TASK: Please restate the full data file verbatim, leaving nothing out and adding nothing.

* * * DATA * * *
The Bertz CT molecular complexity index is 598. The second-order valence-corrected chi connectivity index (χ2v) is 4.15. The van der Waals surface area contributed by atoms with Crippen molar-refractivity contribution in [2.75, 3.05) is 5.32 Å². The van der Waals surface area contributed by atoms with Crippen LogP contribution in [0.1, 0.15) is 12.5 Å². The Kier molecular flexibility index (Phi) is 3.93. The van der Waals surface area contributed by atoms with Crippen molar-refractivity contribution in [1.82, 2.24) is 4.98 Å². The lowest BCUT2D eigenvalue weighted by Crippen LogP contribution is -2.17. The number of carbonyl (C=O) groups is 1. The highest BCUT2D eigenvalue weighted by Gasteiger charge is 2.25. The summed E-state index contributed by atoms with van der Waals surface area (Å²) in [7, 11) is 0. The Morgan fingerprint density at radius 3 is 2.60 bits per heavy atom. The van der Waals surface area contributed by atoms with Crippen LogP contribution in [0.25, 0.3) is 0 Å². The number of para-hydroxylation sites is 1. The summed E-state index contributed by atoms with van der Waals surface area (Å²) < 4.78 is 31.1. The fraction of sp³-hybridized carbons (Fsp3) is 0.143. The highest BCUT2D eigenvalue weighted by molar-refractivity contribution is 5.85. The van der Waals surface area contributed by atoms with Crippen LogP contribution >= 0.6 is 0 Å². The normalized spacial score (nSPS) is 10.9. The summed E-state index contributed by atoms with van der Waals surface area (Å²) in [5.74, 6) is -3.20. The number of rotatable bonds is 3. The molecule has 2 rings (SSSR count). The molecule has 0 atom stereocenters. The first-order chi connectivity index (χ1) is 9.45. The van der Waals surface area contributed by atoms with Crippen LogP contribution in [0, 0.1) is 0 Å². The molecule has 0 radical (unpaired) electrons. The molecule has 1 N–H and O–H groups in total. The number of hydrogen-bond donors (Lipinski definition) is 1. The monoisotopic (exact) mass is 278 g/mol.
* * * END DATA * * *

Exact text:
The Bertz CT molecular complexity index is 598. The second-order valence-corrected chi connectivity index (χ2v) is 4.15. The van der Waals surface area contributed by atoms with Crippen molar-refractivity contribution in [2.75, 3.05) is 5.32 Å². The van der Waals surface area contributed by atoms with Crippen LogP contribution in [0.1, 0.15) is 12.5 Å². The Kier molecular flexibility index (Phi) is 3.93. The van der Waals surface area contributed by atoms with Crippen molar-refractivity contribution in [1.82, 2.24) is 4.98 Å². The lowest BCUT2D eigenvalue weighted by Crippen LogP contribution is -2.17. The number of carbonyl (C=O) groups is 1. The highest BCUT2D eigenvalue weighted by Gasteiger charge is 2.25. The summed E-state index contributed by atoms with van der Waals surface area (Å²) in [7, 11) is 0. The Morgan fingerprint density at radius 3 is 2.60 bits per heavy atom. The van der Waals surface area contributed by atoms with Crippen LogP contribution in [0.25, 0.3) is 0 Å². The number of para-hydroxylation sites is 1. The summed E-state index contributed by atoms with van der Waals surface area (Å²) < 4.78 is 31.1. The fraction of sp³-hybridized carbons (Fsp3) is 0.143. The highest BCUT2D eigenvalue weighted by molar-refractivity contribution is 5.85. The van der Waals surface area contributed by atoms with Crippen LogP contribution >= 0.6 is 0 Å². The normalized spacial score (nSPS) is 10.9. The summed E-state index contributed by atoms with van der Waals surface area (Å²) in [5.74, 6) is -3.20. The number of rotatable bonds is 3. The molecule has 2 rings (SSSR count). The molecule has 0 atom stereocenters. The first-order chi connectivity index (χ1) is 9.45. The van der Waals surface area contributed by atoms with Crippen LogP contribution in [0, 0.1) is 0 Å². The molecule has 0 radical (unpaired) electrons. The molecule has 1 N–H and O–H groups in total. The number of hydrogen-bond donors (Lipinski definition) is 1. The monoisotopic (exact) mass is 278 g/mol.